Vacation rentals have been in the news a lot lately. But not like this.
Vacation Rental Pros is one of the principal agencies in Flagler County and the region, offering short-term rentals: residential housing units or single-family homes rented for short periods, usually to vacationers who’d rather not stay in hotels. Vacation rentals are especially popular along the beach and in the Hammock. One of Vacation Rental Pros’ offices is at 5 Utility Drive in Palm Coast, off Old Kings Road.
Late Monday evening (Feb. 5) the agency rented Unit 835 at 900 Cinnamon Beach Way in the Hammock to a man, who carried out the registration online. (The Flagler County Sheriff’s Office is withholding his identity as the investigation is ongoing.) The office “had been trashed and keys from other rental properties were stolen,” according to a sheriff’s report.
Vacation Rental Pros tenants are usually given access to the office, an employee told deputies, and the man who’d made the late-night booking was believed to have been the last person there Monday night, apparently unsupervised.
The property inspector then went to the unit that had been rented on Cinnamon Beach Way the morning of Feb. 6. He knocked. There was no answer. He knocked again many times. No answer. He said the area “reeked” of marijuana and “found several people sleeping and would not respond to him.” He left and notified another Vacation Pros employee.
Both agency employees then told deputies the new tenant or tenants “were in violation of the rental agreement and they wanted them evicted.” The property manager asked a deputy to stand by as a matter of security.
“We rang the doorbell and knocked on the door multiple times before making entry,” the deputy reported in an incident report. No one was in. A note was left on the door advising the tenants they were in violation of the agreement and that they had to vacate the unit. But authorities did not go in. Just before 5 p.m., deputies were called again and informed that the credit card used for the transaction the night before to rent the unit on Cinnamon Beach Way turned out to have been stolen. So the actual identity of the person who rented the unit could not be provided to deputies just then.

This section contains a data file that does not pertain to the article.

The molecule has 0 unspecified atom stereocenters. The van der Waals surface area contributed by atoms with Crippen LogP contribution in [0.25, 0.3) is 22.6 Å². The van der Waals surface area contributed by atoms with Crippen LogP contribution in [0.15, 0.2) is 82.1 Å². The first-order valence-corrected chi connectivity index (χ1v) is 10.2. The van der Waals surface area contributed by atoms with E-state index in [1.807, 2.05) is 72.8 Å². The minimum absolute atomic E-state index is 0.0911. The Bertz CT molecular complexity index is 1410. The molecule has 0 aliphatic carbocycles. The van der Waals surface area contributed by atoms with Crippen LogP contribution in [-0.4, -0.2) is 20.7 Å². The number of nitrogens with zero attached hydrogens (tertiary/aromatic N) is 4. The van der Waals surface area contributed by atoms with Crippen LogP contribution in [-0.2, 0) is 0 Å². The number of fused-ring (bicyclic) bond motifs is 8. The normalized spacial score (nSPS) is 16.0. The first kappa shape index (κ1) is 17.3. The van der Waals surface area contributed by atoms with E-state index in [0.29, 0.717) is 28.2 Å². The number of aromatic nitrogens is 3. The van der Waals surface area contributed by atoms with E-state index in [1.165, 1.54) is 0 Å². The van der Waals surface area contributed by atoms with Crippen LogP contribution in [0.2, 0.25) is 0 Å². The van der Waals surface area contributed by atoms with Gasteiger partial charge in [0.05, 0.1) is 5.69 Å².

The area manager for Vacation pros told deputies she took control of the property. Inside, according to the incident report, she “found most of the electronic devices were unplugged with the cords wrapped around them. She located three copy machines in the kitchen. She located a ten dollar bill that appeared to be counterfeit and a cell phone on the right night stand in the master bedroom. She believes they were going to print counterfeit money. Also found in the master bedroom [was] a small amount of a green leafy substance that appeared to be marijuana.”
In the master bathroom, there were pictures of the suspects: a white man and a white woman. The man was wearing a ball cap that matched a ball cap left on a lamp shade in the master bedroom. The inspector had located a leather satchel on the rear porch containing papers, cash (whether legitimate or counterfeit was not clear at the time) and a wallet.
The Flagler County Sheriff’s Office since December has been investigating several cases of counterfeit money being used at area businesses, the last instance in late January. No suspect has yet been arrested in those cases.
Vacation rental properties for their part have been at the center of a political struggle between interests looking to deregulate the industry and local governments, including Flagler County’s, looking to maintain certain local controls such as annual inspections and local contact points when issues arise. Since the county has been regulating the local industry, which includes some 120 regulated residential dwellings used as vacation rentals, county officials say there have been no complaints, and the units have had a safe record. The current case appears to be the first documented case in that time span that a vacation rental unit may have been used by its tenants for criminal activity.
Nevertheless, the case on Cinnamon Beach Way underscores the extent to which vacation rentals have been gaining popularity not just for their relative affordability, but for their lack of controls in units where there’s not so much as a front desk presence, thus opening the way for transient uses (and abuses) of properties that may have little to do with vacationing.